Miss Peregrine’s Home for Peculiar Children

 “Because we weren’t like other people. We were peculiar.”
“Peculiar how?”
“Oh, all sorts of ways,” he said. “There was a girl who could fly, a boy who had bees living inside him, a brother and sister who could lift boulders over their heads.”

I picked up this book because it looked like a spooky yet entertaining read. Although the cover resembles something out of the Exorcist or the Ring, it leads you to believe it is much scarier than it actually is. This book is in no way a horror story, it is a fantasy novel about a boy trying to figure out who his grandfather (and then who he himself) really is. There were no aspects to this story I would say were ‘scary’, so don’t be fooled, you’ll smile more than you’ll scream.

Jacob was enthralled by his Grandpa Portman’s stories of peculiar children in the orphanage where he grew up. He marveled at the photographs of the invisible boy and the levitating girl. Now as an teen he feels cheated because he believes the stories were a lie and the photographs were just tricks. Then his grandfather is killed by a creature unlike anything Jacob has ever seen. His death sets Jacob off on an adventure to figure out if his grandfather’s stories are true. He travels to the island and the orphanage to try to learn about the past. When all he finds is a destroyed house full of dust, decay and those old odd photographs showing the children who died so many years ago, Jacob is dismayed. But as he explores the rotting floors and abandoned bedrooms, he discovers something more. Did they really die? Jacob soon realizes that the children are, peculiarly, still alive and looking exactly like they did in his grandfather’s photographs.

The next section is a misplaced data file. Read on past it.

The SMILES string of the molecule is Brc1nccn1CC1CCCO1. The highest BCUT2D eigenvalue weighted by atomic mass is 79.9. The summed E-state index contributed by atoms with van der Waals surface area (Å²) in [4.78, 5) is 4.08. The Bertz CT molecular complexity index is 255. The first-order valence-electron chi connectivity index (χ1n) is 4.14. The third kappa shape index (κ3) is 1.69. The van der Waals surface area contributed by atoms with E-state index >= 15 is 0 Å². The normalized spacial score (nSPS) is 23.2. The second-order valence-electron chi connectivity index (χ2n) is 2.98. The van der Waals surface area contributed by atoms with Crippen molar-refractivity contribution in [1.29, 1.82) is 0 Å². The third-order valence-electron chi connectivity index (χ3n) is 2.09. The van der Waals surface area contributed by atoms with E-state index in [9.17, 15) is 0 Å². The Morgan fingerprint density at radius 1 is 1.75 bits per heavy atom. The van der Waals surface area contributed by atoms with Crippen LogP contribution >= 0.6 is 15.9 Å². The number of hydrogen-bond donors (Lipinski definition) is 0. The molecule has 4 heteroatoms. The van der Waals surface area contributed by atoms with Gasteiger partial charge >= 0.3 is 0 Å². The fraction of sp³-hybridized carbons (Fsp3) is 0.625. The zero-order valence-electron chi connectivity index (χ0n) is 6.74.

I was delighted by this book, it was diverting and just a little bit uncanny. The characters are unique, even Jacob who at the beginning is a typical young adult in an adventure novel. He doesn’t have a lot of friends and he isn’t sure where he fits in so when he is asked to leave it all behind, he jumps at the chance. The island is the perfect setting for a slightly spooky escapade, full of fog, bogs and mysterious cranky townsfolk. Then when Jacob stumbles upon the secret of his grandfather’s history, we are introduced to a whole new realm of otherwordly characters, magic and adventure.

In addition to the book’s eccentric plot, the photographs that are part of Jacob’s story are also included for us to see. I especially enjoyed in the acknowledgements when the author explained that all photographs were real vintage snapshots.

It almost makes you wonder.

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